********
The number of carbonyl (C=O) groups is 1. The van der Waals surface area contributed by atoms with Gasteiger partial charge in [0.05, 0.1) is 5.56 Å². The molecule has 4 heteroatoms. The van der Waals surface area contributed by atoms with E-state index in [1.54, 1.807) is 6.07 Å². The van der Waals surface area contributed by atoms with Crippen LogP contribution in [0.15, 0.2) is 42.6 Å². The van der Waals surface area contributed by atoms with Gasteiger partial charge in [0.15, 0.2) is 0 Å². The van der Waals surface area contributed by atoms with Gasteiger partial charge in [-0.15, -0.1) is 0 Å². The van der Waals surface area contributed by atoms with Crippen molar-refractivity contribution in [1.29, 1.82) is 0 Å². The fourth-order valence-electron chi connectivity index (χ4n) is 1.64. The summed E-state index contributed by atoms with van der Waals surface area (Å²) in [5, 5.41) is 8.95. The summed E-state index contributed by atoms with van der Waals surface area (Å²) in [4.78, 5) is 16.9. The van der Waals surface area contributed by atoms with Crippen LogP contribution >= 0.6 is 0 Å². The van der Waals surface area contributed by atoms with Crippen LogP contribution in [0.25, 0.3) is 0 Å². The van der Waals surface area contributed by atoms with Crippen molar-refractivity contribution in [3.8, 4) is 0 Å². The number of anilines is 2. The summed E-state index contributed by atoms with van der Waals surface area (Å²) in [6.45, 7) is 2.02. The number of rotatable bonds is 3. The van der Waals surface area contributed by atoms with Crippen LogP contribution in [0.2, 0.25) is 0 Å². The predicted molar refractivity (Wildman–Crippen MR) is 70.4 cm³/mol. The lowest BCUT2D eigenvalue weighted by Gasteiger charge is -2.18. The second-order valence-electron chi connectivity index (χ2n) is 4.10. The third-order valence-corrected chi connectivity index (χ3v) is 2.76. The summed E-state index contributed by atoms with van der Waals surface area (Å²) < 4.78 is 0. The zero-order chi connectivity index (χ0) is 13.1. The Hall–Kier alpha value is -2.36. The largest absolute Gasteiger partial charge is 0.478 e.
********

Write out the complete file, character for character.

The number of carbonyl (C=O) groups is 1. The van der Waals surface area contributed by atoms with Gasteiger partial charge in [0.05, 0.1) is 5.56 Å². The molecule has 4 heteroatoms. The van der Waals surface area contributed by atoms with E-state index in [1.54, 1.807) is 6.07 Å². The van der Waals surface area contributed by atoms with Crippen LogP contribution in [0.15, 0.2) is 42.6 Å². The van der Waals surface area contributed by atoms with Gasteiger partial charge in [0.15, 0.2) is 0 Å². The van der Waals surface area contributed by atoms with Gasteiger partial charge in [-0.15, -0.1) is 0 Å². The van der Waals surface area contributed by atoms with Crippen molar-refractivity contribution in [1.29, 1.82) is 0 Å². The fourth-order valence-electron chi connectivity index (χ4n) is 1.64. The summed E-state index contributed by atoms with van der Waals surface area (Å²) in [5, 5.41) is 8.95. The summed E-state index contributed by atoms with van der Waals surface area (Å²) in [4.78, 5) is 16.9. The van der Waals surface area contributed by atoms with Crippen LogP contribution >= 0.6 is 0 Å². The van der Waals surface area contributed by atoms with Crippen LogP contribution in [0.25, 0.3) is 0 Å². The van der Waals surface area contributed by atoms with Crippen molar-refractivity contribution in [3.8, 4) is 0 Å². The number of anilines is 2. The summed E-state index contributed by atoms with van der Waals surface area (Å²) in [6.45, 7) is 2.02. The number of rotatable bonds is 3. The van der Waals surface area contributed by atoms with Crippen LogP contribution in [0.2, 0.25) is 0 Å². The predicted molar refractivity (Wildman–Crippen MR) is 70.4 cm³/mol. The lowest BCUT2D eigenvalue weighted by Gasteiger charge is -2.18. The second-order valence-electron chi connectivity index (χ2n) is 4.10. The third-order valence-corrected chi connectivity index (χ3v) is 2.76. The summed E-state index contributed by atoms with van der Waals surface area (Å²) < 4.78 is 0. The zero-order chi connectivity index (χ0) is 13.1. The Hall–Kier alpha value is -2.36. The largest absolute Gasteiger partial charge is 0.478 e.